Should Immediate Autologous Breast Reconstruction Be Considered in Women Who Require Postmastectomy Radiation Therapy? A Prospective Analysis of Outcomes

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We would like to congratulate Billig et al. for their article entitled “Should Immediate Autologous Breast Reconstruction Be Considered in Women Who Require Postmastectomy Radiation Therapy? A Prospective Analysis of Outcomes,”1 and we agree with the authors’ conclusion that immediate abdominally based breast reconstruction in women undergoing postmastectomy radiotherapy can be safe and effective. However, we think that the decision on when to perform a breast reconstruction on a woman requiring postmastectomy radiotherapy, and what type of procedure is most suitable, are still controversial topics among reconstructive surgeons. Most surgeons are less likely to perform immediate breast reconstruction when postmastectomy radiotherapy is required.2 The adverse effects of radiotherapy after implant-based reconstruction have been well described,3 but the timing of autologous reconstruction in the setting of postmastectomy radiotherapy is still unclear. A recent study has shown similar satisfaction rates in a homogeneous cohort of patients undergoing immediate breast reconstruction, comparing those who received postmastectomy radiotherapy and those who did not.
The authors describe similar BREAST-Q responses between both cohorts (delayed versus immediate), although these two groups have different baseline characteristics. Aesthetic outcomes are usually better in immediate reconstruction compared with delayed reconstruction.2 It has to be kept in mind that patients undergoing delayed reconstruction may tend to score higher on the satisfaction scales in spite of a worse cosmetic result: their baseline situation was a nonreconstructed breast, compared with patients with immediate breast reconstruction, who never perceived themselves without their breast.4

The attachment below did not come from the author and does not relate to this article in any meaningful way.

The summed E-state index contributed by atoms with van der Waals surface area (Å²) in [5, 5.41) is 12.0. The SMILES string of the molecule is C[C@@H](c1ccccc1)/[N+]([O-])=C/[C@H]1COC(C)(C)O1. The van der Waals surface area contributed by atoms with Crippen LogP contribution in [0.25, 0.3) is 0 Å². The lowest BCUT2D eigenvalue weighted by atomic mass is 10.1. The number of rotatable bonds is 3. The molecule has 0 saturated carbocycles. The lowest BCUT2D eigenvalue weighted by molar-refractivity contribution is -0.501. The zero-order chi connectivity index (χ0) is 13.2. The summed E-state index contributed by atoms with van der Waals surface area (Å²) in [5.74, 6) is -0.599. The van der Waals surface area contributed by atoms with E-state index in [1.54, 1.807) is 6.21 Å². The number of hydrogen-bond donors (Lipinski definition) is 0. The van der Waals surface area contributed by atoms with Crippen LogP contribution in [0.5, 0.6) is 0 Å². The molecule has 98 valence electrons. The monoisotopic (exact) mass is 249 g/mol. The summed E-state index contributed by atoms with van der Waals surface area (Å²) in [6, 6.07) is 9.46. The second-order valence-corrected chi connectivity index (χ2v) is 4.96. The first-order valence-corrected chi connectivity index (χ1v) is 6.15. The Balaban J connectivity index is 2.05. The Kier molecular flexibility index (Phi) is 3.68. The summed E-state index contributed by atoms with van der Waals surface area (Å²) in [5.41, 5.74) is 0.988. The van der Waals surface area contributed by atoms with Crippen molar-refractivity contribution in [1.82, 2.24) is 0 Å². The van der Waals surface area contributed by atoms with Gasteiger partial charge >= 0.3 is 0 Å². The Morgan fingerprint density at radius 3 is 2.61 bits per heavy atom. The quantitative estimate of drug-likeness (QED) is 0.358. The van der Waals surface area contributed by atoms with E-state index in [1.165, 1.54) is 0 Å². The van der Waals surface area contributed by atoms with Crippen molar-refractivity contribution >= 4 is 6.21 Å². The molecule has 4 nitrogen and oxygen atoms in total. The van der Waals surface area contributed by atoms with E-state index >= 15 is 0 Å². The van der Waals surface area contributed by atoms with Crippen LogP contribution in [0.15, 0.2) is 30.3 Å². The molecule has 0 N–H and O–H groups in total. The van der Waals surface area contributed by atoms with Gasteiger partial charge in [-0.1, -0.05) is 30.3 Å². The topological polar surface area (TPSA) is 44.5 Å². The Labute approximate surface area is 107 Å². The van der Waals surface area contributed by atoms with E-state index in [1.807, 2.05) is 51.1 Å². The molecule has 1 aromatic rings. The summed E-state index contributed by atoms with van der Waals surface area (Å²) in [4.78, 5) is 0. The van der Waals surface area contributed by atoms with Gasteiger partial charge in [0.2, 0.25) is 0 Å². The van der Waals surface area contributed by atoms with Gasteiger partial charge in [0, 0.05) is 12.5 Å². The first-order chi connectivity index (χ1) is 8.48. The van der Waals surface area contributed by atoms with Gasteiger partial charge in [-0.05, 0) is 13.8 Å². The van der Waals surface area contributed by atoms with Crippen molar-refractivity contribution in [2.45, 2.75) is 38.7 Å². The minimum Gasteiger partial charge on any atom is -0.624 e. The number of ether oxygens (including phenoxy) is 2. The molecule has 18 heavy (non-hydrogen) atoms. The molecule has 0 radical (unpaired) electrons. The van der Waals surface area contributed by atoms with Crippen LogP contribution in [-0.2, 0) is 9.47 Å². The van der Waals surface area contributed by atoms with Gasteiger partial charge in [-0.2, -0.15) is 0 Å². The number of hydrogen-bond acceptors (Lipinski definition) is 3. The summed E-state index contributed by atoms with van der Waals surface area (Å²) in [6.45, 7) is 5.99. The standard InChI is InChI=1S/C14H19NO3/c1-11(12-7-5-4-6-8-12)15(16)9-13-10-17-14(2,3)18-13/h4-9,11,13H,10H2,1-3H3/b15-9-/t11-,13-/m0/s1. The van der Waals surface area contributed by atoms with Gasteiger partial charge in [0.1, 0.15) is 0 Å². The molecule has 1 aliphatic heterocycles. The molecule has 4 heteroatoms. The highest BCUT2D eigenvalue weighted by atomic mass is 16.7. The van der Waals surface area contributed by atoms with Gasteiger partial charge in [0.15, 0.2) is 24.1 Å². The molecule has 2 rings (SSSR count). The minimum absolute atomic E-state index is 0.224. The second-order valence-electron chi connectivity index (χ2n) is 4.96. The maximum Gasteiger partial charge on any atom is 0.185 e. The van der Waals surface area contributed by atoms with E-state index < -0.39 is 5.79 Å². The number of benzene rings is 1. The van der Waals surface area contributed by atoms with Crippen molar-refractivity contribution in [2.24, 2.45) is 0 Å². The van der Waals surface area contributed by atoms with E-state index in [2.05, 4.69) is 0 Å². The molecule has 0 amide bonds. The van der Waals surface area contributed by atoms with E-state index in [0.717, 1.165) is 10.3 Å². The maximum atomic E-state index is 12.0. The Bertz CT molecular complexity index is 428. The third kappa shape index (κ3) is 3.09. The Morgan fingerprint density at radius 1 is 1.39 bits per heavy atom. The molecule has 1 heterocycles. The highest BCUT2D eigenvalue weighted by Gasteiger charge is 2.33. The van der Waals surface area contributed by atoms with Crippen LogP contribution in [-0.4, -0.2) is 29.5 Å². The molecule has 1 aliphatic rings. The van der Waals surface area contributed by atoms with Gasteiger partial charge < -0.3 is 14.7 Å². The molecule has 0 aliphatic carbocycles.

In this setting, analyzing the cost-efficiency of autologous reconstruction with postmastectomy radiotherapy might be helpful in decision-making. There is evidence suggesting that reconstruction using a prosthesis might not be the most cost-efficient.5 Some studies support that autologous reconstruction, regardless of the need for postmastectomy radiotherapy, in specialized centers, by experienced teams might be the most cost-efficient answer, particularly in those with a long life expectancy.6 Future prospective multicenter studies will have to clarify the best alternative for patients and society.
The accuracy in mastectomy technique and reconstruction is as crucial as the radiotherapy regimen. At our institution, in comparison with the authors’ protocol, a higher daily radiotherapy dose is used (2 Gy/day versus 1.8 Gy/day), with satisfactory results. To mitigate the possible effects of radiotherapy, intraoperative caution should be taken, such as discarding poorly vascularized tissues. In addition, in our experience, the effects of radiotherapy on the flap seem to diminish with time.
There is a growing core of evidence supporting immediate autologous reconstruction with a free flap as the first choice in patients who are candidates for mastectomy, regardless of the need for postmastectomy radiotherapy. A prospective, multicenter study assessing satisfaction and surgical outcomes in the setting of autologous immediate breast reconstruction with postmastectomy radiotherapy with a lengthy follow-up would shed light on the management of these complex patients.

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